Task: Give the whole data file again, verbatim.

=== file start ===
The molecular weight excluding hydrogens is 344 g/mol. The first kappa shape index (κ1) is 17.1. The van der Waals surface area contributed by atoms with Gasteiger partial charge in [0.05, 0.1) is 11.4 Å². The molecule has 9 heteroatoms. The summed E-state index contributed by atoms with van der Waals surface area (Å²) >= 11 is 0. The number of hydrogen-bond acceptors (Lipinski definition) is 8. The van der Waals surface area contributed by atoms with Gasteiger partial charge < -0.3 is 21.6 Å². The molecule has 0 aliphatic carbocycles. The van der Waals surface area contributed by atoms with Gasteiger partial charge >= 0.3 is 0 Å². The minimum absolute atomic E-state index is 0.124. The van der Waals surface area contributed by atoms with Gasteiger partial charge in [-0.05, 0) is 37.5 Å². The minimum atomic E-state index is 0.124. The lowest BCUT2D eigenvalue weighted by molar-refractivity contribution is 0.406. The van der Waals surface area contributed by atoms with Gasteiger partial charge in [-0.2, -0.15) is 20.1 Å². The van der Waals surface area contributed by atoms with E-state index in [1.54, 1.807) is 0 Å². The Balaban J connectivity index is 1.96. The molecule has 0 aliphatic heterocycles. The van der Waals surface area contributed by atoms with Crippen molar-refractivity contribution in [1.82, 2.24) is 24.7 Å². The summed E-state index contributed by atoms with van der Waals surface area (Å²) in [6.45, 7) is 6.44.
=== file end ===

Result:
The molecular weight excluding hydrogens is 344 g/mol. The first kappa shape index (κ1) is 17.1. The van der Waals surface area contributed by atoms with Gasteiger partial charge in [0.05, 0.1) is 11.4 Å². The molecule has 9 heteroatoms. The summed E-state index contributed by atoms with van der Waals surface area (Å²) >= 11 is 0. The number of hydrogen-bond acceptors (Lipinski definition) is 8. The van der Waals surface area contributed by atoms with Gasteiger partial charge < -0.3 is 21.6 Å². The molecule has 0 aliphatic carbocycles. The van der Waals surface area contributed by atoms with Gasteiger partial charge >= 0.3 is 0 Å². The minimum absolute atomic E-state index is 0.124. The van der Waals surface area contributed by atoms with Gasteiger partial charge in [-0.05, 0) is 37.5 Å². The minimum atomic E-state index is 0.124. The lowest BCUT2D eigenvalue weighted by molar-refractivity contribution is 0.406. The van der Waals surface area contributed by atoms with Gasteiger partial charge in [-0.2, -0.15) is 20.1 Å². The van der Waals surface area contributed by atoms with E-state index in [1.54, 1.807) is 0 Å². The Balaban J connectivity index is 1.96. The molecule has 0 aliphatic heterocycles. The van der Waals surface area contributed by atoms with Crippen molar-refractivity contribution in [1.82, 2.24) is 24.7 Å². The summed E-state index contributed by atoms with van der Waals surface area (Å²) in [6.45, 7) is 6.44.